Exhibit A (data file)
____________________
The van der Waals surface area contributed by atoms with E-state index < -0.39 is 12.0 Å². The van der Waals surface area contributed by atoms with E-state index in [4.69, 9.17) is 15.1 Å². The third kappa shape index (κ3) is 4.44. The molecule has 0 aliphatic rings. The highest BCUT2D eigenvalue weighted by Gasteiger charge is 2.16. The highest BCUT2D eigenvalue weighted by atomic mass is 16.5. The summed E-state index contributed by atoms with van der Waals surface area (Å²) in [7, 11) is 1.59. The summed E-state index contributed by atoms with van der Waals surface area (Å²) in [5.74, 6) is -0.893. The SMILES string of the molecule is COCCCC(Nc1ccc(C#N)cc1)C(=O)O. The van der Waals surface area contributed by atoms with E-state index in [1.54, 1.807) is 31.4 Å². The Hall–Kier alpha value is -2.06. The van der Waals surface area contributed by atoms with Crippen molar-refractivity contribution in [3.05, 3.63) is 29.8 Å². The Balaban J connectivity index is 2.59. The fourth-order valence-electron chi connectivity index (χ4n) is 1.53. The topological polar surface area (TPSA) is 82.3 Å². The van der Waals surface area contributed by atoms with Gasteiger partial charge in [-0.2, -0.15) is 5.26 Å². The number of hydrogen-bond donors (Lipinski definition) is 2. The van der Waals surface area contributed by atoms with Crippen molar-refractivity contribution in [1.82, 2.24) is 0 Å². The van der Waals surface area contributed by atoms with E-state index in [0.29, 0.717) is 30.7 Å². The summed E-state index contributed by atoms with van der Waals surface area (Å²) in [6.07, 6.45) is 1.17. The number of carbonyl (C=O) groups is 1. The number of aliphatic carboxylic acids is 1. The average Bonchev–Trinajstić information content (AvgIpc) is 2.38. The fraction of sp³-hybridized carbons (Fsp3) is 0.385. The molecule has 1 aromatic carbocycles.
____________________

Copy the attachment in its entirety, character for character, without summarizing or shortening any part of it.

The van der Waals surface area contributed by atoms with E-state index < -0.39 is 12.0 Å². The van der Waals surface area contributed by atoms with E-state index in [4.69, 9.17) is 15.1 Å². The third kappa shape index (κ3) is 4.44. The molecule has 0 aliphatic rings. The highest BCUT2D eigenvalue weighted by Gasteiger charge is 2.16. The highest BCUT2D eigenvalue weighted by atomic mass is 16.5. The summed E-state index contributed by atoms with van der Waals surface area (Å²) in [7, 11) is 1.59. The summed E-state index contributed by atoms with van der Waals surface area (Å²) in [5.74, 6) is -0.893. The SMILES string of the molecule is COCCCC(Nc1ccc(C#N)cc1)C(=O)O. The van der Waals surface area contributed by atoms with E-state index in [1.54, 1.807) is 31.4 Å². The Hall–Kier alpha value is -2.06. The van der Waals surface area contributed by atoms with Crippen molar-refractivity contribution in [3.05, 3.63) is 29.8 Å². The Balaban J connectivity index is 2.59. The fourth-order valence-electron chi connectivity index (χ4n) is 1.53. The topological polar surface area (TPSA) is 82.3 Å². The van der Waals surface area contributed by atoms with Gasteiger partial charge in [-0.2, -0.15) is 5.26 Å². The number of hydrogen-bond donors (Lipinski definition) is 2. The van der Waals surface area contributed by atoms with Crippen molar-refractivity contribution in [1.82, 2.24) is 0 Å². The van der Waals surface area contributed by atoms with E-state index in [0.29, 0.717) is 30.7 Å². The summed E-state index contributed by atoms with van der Waals surface area (Å²) in [6.07, 6.45) is 1.17. The number of carbonyl (C=O) groups is 1. The number of aliphatic carboxylic acids is 1. The average Bonchev–Trinajstić information content (AvgIpc) is 2.38. The fraction of sp³-hybridized carbons (Fsp3) is 0.385. The molecule has 1 aromatic carbocycles.